"The Philae Temple of the Goddess Isis" Philae by Innovator
Philae Travel Guide: 82 reviews and 342 photos
The temple is really a complex of temples, the main temple being dedicated to the Goddess Isis, built by Pharaoh Ptolemy XI. Also to be seen here is the Pavilion of Nectanebo I, dedicated to Hathor, and Trajan's Pavilion, rebuilt by the emperor Trajan and with reliefs showing him offering gifts to the Egyptian Gods. The complex contains all the elements of ancient Egyptian history, with Egyptian, Greek and Roman architecture blending together.
The main temple of Isis is very impressive and well preserved, though the paint decoration has been removed by it's time spent underwater. The main pylon (the walls surrounding an entrance) is 18 metres high and 45 metres wide, covered with the usual reliefs of Ptolemy XI sacrificing prisoners to the Gods, and generally being an all round heroic and wise Pharaoh. Inside, the main courtyard sports side colonnades with the columns in the later papyrus style before a second pylon leads to a Hypostyle hall with 10 ornate pillars. There are many additions to the temple, which give a fascinating insight into the way temples "grew" with time. Philae is also the venue for a "Son et Lumiere" presentation. I didn't go to this one, but was told it was well worth seeing.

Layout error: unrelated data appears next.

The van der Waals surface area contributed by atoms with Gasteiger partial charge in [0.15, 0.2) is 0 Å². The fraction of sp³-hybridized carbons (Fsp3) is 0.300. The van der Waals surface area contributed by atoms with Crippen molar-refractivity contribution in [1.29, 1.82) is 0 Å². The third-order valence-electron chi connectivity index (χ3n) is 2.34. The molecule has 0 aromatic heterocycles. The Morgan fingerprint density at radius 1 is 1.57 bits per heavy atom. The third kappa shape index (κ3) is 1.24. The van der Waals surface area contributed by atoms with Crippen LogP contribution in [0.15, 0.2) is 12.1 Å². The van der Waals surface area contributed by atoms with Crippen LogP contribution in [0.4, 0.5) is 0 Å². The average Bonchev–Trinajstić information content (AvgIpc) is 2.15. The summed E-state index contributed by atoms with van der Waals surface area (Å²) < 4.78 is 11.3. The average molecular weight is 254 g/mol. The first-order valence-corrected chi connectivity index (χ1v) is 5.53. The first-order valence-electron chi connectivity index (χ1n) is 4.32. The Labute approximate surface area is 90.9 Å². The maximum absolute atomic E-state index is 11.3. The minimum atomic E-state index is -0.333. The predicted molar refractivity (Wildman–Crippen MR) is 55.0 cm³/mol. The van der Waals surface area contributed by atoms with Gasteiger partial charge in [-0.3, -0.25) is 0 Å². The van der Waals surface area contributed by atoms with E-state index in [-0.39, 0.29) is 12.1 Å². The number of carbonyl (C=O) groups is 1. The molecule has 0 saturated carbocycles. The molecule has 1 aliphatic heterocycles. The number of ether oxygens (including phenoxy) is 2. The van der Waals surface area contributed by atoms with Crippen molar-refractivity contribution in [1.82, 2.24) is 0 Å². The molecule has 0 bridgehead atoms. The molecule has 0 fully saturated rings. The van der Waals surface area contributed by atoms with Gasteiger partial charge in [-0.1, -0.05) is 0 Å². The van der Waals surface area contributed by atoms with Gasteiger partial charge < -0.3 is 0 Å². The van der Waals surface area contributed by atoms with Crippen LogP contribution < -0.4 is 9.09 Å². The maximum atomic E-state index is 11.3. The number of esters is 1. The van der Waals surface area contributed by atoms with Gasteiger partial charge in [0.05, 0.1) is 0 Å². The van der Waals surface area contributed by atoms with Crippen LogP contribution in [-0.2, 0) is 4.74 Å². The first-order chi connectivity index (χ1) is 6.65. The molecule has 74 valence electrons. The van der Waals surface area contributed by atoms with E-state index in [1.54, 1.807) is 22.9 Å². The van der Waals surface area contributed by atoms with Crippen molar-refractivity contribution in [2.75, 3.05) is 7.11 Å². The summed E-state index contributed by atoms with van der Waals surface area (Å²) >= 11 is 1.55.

Philae Temple sits on an island in the artificial lake between the Old Dam and the new High Dam. This is another edifice rescued from the new water levels caused by the construction of the High Dam. Previously, before any dams were built, the temple stood on the sacred island of Philae, in the corner of a small bay on the East of the Nile. With the building of the Old Dam in 1898, the temple was submerged for most of the year, emerging only in August and September, when the gates of the dam were opened to allow the annual flood through. However, the building of the new dam meant that the temple would be under a constant depth of 4 metres of water, and the constant movement of the water would have eroded the foundations. Between 1972 and 1980, the temple was moved to the higher islet of Agilkia, where it can now be visited by boat all year round.
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